1 videodisc (172 minutes) : sound, color ; 4 3/4 in.
Based upon the musical play produced on the stage by Herman Levin, book and lyrics by Alan Jay Lerner, music by Frederick Loewe, from a play by Bernard Shaw.
Originally released as a motion picture in 1964.
Special features: Audio commentary; Vintage featurettes: 1963 production kick-off dinner (b & w) (23 min.); George Cukor directs Baroness Bina Rothchild [audio with slide show] (3 min.); The fairest "Fair Lady" (10 min.); Los Angeles premiere (b & w) (5 min.); Rex Harrison Golden Globe acceptance speech (1 min.); Academy Awards ceremony highlights (b & w) (30 sec.); Alternate Audrey Hepburn vocals; Posters and lobby cards with Rex Harrison radio interview [slide show] (1 min.); Comments on a lady (2 min.): Andrew Lloyd Weber, Martin Scorsese ; Trailers (9 min.).
Restrictions on Access
For private home use only.
Director of photography, Harry Stradling ; art director, Gene Allen ; editor, William Ziegler ; set decorator, George James Hopkins ; choreographer, Hermes Pan ; vocal arrangements, Robert Tucker ; costumes, scenery, and production designed by Cecil Beaton ; music supervised and conducted by André Previn ; restored by Robert A. Harris and James C. Katz.
Audrey Hepburn, Rex Harrison, Stanley Holloway, Wilfrid Hyde-White, Gladys Cooper, Jeremy Brett, Theodore Bikel, Mona Washbourne, Isobel Elsom, John Holland.
Arrogant, irascible, and misogynistic professor of phonetics Henry Higgins believes that the accent and tone of one's voice determines a person's prospects in society. He boasts to a new acquaintance, Colonel Hugh Pickering--also an expert in phonetics--that he could teach any woman to speak so "properly" that he could pass her off as a duchess at an embassy ball. He chooses as an example a sassy, young working-class London flower seller from the slums, Eliza Doolittle, who has a strong Cockney accent. Can Higgins turn Eliza into a duchess? And will Eliza care to remain a lady for long? When the humble flower girl blossoms into the toast of London's elite, her teacher may have a lesson or two to learn himself.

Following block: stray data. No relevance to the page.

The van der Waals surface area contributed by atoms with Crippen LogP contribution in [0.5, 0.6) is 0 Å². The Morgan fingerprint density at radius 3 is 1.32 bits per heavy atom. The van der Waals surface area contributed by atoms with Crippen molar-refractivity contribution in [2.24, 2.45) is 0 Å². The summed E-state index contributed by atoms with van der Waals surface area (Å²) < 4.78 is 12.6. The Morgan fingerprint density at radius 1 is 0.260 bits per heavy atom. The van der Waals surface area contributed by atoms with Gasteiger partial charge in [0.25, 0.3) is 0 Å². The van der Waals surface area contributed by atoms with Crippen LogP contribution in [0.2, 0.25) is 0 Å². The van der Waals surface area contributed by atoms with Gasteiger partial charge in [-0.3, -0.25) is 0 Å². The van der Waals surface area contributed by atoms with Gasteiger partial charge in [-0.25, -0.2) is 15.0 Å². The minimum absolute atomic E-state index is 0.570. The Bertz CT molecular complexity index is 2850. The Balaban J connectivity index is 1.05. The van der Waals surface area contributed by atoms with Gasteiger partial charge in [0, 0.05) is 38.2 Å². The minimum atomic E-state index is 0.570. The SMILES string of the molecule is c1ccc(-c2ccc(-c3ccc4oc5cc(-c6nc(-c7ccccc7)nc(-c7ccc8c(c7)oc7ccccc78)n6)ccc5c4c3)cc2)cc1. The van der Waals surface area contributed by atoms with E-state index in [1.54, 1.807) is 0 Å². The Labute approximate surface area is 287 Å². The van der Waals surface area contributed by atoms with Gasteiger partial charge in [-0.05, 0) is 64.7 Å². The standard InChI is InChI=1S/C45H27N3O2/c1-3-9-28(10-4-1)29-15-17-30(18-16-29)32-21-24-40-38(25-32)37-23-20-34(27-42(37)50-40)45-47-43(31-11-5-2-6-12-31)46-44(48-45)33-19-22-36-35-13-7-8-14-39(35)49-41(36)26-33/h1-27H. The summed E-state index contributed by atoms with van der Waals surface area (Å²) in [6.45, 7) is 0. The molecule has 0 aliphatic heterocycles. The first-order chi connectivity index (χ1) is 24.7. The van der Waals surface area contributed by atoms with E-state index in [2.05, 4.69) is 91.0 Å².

MPAA rating: Rated G; Canadian Home Video rating: PG.
DVD NTSC, region 1; Dolby Digital stereo.; widescreen (16:9) presentation, enhanced for 16x9 televisions.
English dialogue, optional subtitles in Brazilian Portuguese; closed captioned.
Academy Awards, 1965: Best Sound (George Groves); Best art direction-set decoration, color (Gene Allen, Cecil Beaton, George James Hopkins); Best costume design, color (Cecil Beaton); Best cinematography, color (Harry Stradling Sr.); Best music, scoring of music, adaptation or treatment (André Previn); Best actor in a leading role (Rex Harrison); Best director (George Cukor); Best picture (Jack L. Warner).